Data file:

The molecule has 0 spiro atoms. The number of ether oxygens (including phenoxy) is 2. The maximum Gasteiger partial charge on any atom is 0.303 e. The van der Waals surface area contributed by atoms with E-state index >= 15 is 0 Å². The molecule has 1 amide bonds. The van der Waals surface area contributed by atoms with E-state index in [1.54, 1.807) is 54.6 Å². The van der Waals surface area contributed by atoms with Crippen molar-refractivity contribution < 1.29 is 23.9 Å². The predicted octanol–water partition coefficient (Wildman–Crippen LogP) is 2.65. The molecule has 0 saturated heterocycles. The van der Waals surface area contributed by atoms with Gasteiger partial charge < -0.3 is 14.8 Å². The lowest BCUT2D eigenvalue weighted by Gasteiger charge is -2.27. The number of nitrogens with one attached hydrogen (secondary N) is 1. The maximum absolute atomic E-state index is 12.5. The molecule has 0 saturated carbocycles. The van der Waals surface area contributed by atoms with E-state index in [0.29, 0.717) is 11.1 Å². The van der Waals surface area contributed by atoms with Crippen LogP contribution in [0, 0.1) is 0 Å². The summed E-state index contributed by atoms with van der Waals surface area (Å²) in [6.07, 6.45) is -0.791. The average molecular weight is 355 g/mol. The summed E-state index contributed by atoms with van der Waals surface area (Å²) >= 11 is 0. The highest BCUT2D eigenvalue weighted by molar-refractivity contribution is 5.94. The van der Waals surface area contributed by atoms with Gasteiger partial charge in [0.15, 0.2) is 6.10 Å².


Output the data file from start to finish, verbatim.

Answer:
The molecule has 0 spiro atoms. The number of ether oxygens (including phenoxy) is 2. The maximum Gasteiger partial charge on any atom is 0.303 e. The van der Waals surface area contributed by atoms with E-state index >= 15 is 0 Å². The molecule has 1 amide bonds. The van der Waals surface area contributed by atoms with E-state index in [1.54, 1.807) is 54.6 Å². The van der Waals surface area contributed by atoms with Crippen molar-refractivity contribution < 1.29 is 23.9 Å². The predicted octanol–water partition coefficient (Wildman–Crippen LogP) is 2.65. The molecule has 0 saturated heterocycles. The van der Waals surface area contributed by atoms with Gasteiger partial charge < -0.3 is 14.8 Å². The lowest BCUT2D eigenvalue weighted by Gasteiger charge is -2.27. The number of nitrogens with one attached hydrogen (secondary N) is 1. The maximum absolute atomic E-state index is 12.5. The molecule has 0 saturated carbocycles. The van der Waals surface area contributed by atoms with E-state index in [0.29, 0.717) is 11.1 Å². The van der Waals surface area contributed by atoms with Crippen LogP contribution in [0, 0.1) is 0 Å². The summed E-state index contributed by atoms with van der Waals surface area (Å²) in [6.07, 6.45) is -0.791. The average molecular weight is 355 g/mol. The summed E-state index contributed by atoms with van der Waals surface area (Å²) >= 11 is 0. The highest BCUT2D eigenvalue weighted by molar-refractivity contribution is 5.94. The van der Waals surface area contributed by atoms with Gasteiger partial charge in [0.15, 0.2) is 6.10 Å².